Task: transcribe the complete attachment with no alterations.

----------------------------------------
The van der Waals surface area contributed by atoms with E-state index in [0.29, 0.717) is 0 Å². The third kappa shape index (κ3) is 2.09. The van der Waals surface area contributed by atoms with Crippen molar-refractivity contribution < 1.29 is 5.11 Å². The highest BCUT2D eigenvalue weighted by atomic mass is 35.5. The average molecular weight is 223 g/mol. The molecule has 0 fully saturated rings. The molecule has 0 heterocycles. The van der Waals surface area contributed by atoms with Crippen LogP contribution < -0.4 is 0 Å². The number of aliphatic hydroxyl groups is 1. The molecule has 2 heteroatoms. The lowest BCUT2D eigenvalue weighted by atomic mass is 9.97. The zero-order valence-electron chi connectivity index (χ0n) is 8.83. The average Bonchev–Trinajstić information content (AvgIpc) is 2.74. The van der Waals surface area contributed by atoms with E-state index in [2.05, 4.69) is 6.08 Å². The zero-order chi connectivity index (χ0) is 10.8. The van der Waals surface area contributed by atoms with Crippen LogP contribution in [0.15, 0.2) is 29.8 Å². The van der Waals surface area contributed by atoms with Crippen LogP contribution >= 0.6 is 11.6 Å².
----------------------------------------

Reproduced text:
The van der Waals surface area contributed by atoms with E-state index in [0.29, 0.717) is 0 Å². The third kappa shape index (κ3) is 2.09. The van der Waals surface area contributed by atoms with Crippen molar-refractivity contribution < 1.29 is 5.11 Å². The highest BCUT2D eigenvalue weighted by atomic mass is 35.5. The average molecular weight is 223 g/mol. The molecule has 0 fully saturated rings. The molecule has 0 heterocycles. The van der Waals surface area contributed by atoms with Crippen LogP contribution < -0.4 is 0 Å². The number of aliphatic hydroxyl groups is 1. The molecule has 2 heteroatoms. The lowest BCUT2D eigenvalue weighted by atomic mass is 9.97. The zero-order valence-electron chi connectivity index (χ0n) is 8.83. The average Bonchev–Trinajstić information content (AvgIpc) is 2.74. The van der Waals surface area contributed by atoms with E-state index in [2.05, 4.69) is 6.08 Å². The zero-order chi connectivity index (χ0) is 10.8. The van der Waals surface area contributed by atoms with Crippen LogP contribution in [0.15, 0.2) is 29.8 Å². The van der Waals surface area contributed by atoms with Crippen LogP contribution >= 0.6 is 11.6 Å².